July 23, 2013 — -- For the nearly four years since Army Maj. Nidal Hasan allegedly gunned down more than a dozen American servicemen, U.S. taxpayers have continued to pay his salary -- to the tune of around $300,000 so far. But new legislation, called the "Stop Pay for Violent Offenders Act" and introduced Monday in the House of Representatives, would authorize the military to suspend pay for Hasan and other members of the military for any capital or sex-related offense.
Current law allows the military to suspend the pay of civilian employees, but an Army spokesperson told ABC News last month that it cannot stop paying Hasan, who is still officially in the Army, at his usual pay grade unless he's convicted. Hasan has admitted to shooting his fellow soldiers, saying in June that the Nov. 5, 2009 attack on Fort Hood in Texas was done in the "defense of others," in his case, the Taliban. Hasan has repeatedly refused to enter a plea, so earlier this month the military pleaded "not guilty" for him.
While Hasan continues to draw about $80,000 per year, many of the Fort Hood victims say they've been denied financial and medical benefits due to the military's refusal to categorize the massacre as an act of terrorism, instead discussing it as "workplace violence."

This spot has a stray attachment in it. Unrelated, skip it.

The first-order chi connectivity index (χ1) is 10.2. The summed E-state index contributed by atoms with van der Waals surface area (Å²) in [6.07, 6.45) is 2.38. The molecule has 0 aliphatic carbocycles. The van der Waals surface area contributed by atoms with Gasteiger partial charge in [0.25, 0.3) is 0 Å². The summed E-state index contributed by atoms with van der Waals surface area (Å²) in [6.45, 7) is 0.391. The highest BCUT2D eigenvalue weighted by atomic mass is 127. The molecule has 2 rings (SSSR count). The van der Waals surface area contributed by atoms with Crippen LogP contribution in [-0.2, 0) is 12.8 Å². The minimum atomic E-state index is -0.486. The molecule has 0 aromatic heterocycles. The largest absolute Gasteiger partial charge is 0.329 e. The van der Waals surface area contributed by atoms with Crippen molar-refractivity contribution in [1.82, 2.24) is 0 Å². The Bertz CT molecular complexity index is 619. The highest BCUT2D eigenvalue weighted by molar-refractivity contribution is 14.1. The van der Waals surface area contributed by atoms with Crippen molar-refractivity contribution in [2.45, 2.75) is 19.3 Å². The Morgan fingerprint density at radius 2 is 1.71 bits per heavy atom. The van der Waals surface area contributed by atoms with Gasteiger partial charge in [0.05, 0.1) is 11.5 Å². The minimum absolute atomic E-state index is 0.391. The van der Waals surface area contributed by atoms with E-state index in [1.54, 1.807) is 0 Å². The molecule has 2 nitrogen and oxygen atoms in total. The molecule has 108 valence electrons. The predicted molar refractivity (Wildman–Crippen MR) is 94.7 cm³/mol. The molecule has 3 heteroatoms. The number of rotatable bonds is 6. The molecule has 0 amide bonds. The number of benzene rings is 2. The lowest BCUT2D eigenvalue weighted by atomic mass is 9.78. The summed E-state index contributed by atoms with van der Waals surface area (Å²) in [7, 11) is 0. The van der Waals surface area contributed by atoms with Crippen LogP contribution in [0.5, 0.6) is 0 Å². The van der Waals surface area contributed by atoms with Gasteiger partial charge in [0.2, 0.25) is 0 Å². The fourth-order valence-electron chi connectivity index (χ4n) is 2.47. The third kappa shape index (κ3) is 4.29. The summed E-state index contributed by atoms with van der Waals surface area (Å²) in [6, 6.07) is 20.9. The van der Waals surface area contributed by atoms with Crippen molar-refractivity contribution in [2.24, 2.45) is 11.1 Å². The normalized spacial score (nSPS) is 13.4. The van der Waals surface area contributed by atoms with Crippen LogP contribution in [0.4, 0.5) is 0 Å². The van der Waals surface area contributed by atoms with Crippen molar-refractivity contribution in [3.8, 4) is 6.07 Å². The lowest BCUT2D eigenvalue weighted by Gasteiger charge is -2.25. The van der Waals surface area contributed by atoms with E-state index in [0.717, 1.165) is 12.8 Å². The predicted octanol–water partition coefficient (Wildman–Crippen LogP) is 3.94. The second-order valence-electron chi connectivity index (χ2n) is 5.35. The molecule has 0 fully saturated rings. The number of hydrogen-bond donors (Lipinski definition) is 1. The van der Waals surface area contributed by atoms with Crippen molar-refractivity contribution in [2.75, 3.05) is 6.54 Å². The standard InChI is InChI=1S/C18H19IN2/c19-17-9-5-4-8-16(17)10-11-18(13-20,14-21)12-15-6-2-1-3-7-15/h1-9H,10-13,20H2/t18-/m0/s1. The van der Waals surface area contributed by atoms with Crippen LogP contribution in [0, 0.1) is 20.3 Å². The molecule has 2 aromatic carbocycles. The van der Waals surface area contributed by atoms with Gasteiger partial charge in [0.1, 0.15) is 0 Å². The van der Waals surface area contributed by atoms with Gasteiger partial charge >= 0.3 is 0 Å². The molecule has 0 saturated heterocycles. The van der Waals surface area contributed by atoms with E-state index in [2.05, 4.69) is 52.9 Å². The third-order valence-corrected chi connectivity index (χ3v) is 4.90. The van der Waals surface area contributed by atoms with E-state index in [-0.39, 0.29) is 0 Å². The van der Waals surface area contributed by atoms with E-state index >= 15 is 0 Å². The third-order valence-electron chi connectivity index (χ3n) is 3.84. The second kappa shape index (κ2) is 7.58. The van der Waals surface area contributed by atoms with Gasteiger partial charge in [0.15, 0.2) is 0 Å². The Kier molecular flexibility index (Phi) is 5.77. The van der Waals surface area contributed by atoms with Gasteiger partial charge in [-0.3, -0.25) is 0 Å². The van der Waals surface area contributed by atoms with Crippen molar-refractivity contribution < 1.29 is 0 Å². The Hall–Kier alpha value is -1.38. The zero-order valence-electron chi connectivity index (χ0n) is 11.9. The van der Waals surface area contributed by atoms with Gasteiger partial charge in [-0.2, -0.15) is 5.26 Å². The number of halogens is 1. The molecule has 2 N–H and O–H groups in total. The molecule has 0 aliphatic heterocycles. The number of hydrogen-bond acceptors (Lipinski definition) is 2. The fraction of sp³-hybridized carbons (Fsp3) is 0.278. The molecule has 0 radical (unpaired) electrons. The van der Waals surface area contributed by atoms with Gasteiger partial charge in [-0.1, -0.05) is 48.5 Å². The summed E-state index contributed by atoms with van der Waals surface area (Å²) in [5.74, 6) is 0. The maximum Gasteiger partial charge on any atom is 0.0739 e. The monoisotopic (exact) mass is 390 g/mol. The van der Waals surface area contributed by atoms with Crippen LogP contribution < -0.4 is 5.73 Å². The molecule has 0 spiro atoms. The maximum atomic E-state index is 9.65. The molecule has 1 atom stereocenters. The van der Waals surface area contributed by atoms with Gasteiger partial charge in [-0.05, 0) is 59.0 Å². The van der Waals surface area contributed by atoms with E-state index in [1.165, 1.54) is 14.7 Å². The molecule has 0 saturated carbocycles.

In addition to his recent admission about his support for the Taliban, soon after the shooting, evidence emerged showing that Hasan was in communication with al Qaeda leader Anwar al-Awlaki prior to the attack. But in a letter in late May, a top Army attorney said that "the available evidence in this case does not, at this time, support a finding that the shooting at Fort Hood was an act of international terrorism."
The new legislation is cosponsored by Rep. Frank Wolf (R-Virg.), Rep. Tim Griffin (R-Ark.), and Rep. Tom Rooney (R-Fla.), who served in the military at Fort Hood before entering politics.
Griffin says it's "particularly troubling" that the Hasan case has taken so long to come to trial, enabling the alleged shooter to draw his salary for such a long time.
After many delays, Hasan's trial is set to get under way on August 6. He is charged with premeditated murder and attempted murder. He is acting as his own attorney, but according to Wolf, the military is footing the bill for legal advisors to assist him in his defense.
According to local news reports, Hasan's court martial has cost the Army about $4 million in personnel and other expenditures.
The new legislation, which also targets those accused of sex-related crimes, comes after recent Congressional hearings derided the military's response to sexual assaults. A recent Pentagon survey found that an estimated 26,000 sexual assaults took place last year.